New Life Youth Group

Dear readers of World Religion Weekly,

This week, I am studying Christianity!

It has been fairly uneventful Bible reading, up until a few days ago, which is why there hasn’t been much posting.

New Life is a youth group conglomerate of several chruches, with around sixty members in this branch alone. If you aren’t familiar with youth groups, they are groups of children and teens, assembled by churches in order to develop a sense of community. Which mean that though they are organized by churches, they often focus more on non-church-related things.

I had investigated several youth groups beforehand, realizing that many of them are inactive during the summer. I ultimately chose New Life because it was closest. My friend, Emalee, a longtime New Life goer, invited me to one of their end of summer parties. I understand that usually there is a larger church focus. This gathering included rides on one of the member’s boat, root veer floats, frisbee, and a scavenger hunt that spanned all of downtown Poulsbo. Yes, it was fun. Yes, the root veer floats were delicious.

I mainly talked with several people that I knew from school. The usual questions came up, “How has your summer been? What have you been up to?” I explained my project a few times over.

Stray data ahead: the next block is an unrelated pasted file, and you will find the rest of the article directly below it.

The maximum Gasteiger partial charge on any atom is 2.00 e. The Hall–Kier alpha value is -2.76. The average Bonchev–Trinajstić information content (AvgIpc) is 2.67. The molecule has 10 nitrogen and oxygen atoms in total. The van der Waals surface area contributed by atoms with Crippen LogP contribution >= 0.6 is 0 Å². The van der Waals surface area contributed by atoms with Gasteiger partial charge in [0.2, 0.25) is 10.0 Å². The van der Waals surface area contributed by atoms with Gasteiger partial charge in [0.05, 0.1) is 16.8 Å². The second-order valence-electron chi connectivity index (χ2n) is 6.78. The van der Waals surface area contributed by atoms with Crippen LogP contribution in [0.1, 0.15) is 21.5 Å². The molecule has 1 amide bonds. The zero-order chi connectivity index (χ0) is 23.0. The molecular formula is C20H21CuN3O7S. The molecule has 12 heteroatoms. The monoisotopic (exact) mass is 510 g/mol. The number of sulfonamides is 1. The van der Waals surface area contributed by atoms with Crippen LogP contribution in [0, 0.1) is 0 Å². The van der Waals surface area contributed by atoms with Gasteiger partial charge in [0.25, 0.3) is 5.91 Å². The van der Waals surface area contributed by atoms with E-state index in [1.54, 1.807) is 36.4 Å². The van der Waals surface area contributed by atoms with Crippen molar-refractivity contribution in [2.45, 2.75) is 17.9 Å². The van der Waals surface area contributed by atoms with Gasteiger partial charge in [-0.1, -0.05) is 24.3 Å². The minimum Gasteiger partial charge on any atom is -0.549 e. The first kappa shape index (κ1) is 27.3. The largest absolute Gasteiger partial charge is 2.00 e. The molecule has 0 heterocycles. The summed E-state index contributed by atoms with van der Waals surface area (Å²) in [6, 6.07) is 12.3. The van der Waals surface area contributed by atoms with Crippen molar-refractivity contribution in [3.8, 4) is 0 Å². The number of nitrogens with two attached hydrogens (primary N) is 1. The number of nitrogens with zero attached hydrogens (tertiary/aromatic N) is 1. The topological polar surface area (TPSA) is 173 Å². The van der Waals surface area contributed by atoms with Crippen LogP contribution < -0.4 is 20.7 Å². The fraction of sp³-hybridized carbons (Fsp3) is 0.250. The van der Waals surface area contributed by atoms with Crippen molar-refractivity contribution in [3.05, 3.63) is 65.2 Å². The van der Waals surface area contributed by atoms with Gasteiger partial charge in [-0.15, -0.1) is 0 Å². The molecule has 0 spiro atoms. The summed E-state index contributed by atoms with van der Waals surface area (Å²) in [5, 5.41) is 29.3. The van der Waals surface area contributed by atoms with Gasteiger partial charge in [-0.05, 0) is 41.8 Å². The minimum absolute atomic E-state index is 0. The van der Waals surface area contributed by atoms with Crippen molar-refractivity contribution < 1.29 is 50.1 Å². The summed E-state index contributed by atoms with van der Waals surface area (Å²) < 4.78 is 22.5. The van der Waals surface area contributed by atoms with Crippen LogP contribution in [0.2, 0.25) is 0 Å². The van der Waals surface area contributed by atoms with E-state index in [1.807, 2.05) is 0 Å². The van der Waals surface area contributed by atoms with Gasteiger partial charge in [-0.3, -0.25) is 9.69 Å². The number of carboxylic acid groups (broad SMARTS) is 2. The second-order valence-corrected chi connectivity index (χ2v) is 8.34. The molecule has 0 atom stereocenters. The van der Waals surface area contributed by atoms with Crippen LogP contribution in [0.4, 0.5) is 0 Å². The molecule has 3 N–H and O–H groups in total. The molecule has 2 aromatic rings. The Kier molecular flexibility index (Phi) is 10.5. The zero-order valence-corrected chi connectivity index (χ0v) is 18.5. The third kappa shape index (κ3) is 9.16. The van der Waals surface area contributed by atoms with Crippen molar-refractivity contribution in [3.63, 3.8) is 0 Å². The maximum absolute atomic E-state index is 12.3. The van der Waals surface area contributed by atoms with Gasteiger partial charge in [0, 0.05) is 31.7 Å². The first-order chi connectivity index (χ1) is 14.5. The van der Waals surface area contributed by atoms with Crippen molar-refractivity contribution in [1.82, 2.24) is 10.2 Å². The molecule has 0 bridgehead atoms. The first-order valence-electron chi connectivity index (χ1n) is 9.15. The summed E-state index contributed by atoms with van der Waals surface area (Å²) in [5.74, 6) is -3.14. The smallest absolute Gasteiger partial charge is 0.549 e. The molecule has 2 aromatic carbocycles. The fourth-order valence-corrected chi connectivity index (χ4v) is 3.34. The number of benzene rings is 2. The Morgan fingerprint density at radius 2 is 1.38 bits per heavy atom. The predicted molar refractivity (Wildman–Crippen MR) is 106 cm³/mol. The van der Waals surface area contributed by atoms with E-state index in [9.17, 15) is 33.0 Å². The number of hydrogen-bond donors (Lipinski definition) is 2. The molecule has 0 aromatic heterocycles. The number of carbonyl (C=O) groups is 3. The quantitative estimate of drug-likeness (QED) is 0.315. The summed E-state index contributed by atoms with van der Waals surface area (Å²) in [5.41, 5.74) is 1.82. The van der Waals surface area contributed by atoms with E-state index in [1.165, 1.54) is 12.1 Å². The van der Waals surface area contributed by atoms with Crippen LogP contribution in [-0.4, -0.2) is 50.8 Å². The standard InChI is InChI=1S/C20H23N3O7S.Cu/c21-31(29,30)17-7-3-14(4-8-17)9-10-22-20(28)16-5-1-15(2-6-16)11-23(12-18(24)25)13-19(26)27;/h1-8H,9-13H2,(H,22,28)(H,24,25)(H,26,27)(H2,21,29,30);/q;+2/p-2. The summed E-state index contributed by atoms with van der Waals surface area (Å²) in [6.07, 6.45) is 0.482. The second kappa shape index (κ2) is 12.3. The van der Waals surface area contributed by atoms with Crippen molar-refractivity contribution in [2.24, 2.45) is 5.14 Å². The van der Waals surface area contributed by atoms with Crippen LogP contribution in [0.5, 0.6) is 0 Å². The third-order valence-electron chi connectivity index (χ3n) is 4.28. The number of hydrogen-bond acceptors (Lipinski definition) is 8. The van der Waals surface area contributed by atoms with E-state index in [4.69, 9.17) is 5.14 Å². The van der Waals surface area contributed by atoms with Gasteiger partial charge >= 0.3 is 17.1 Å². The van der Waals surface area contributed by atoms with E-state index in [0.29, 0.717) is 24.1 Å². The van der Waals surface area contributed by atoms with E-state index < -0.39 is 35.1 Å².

There was prayer at the beginning and end of the event. The first prayer was just a minute of silence with bowed heads, where the bearded pastor prayed that no one would die on the boat.

Over the course of the event, I spoke to a few people about what Chrsitianity meant to them. Interviews are coming. One mother explained that she really loved youth group because it encouraged her daughter to socialize with people outside of her usual friend group. A few other rearticulated those sentiments. Youth Group is mainly a social occasion, which strengthens individuals bonds with their church by strengthening bonds between it’s members.

The message at the end of the service tied everything back to Christianity. The pastor skillfully made the passage more relevant to the youth by tying it into the Olympic Dream Team. He spoke over how individuals needed to completely yield to Jesus (“go all in for Jesus”) like the apostles who immediately abandoned their fishing nets. The dream team analogy tied into not only giving it your all, but the unique skills each individual has to offer their church and Jesus. This was concluded by referencing the fact that the apostles had to leave their nets behind. Apparently, everyone has to leave something behind in order to fully realize their potential relationship with Jesus. We were encouraged to find out what we, ourselves, have to leave behind.

All in all, it was a good experience, and I am glad that I finally attended one of these staples of modern Christianity.

Thank you for reading,

Audrey Cole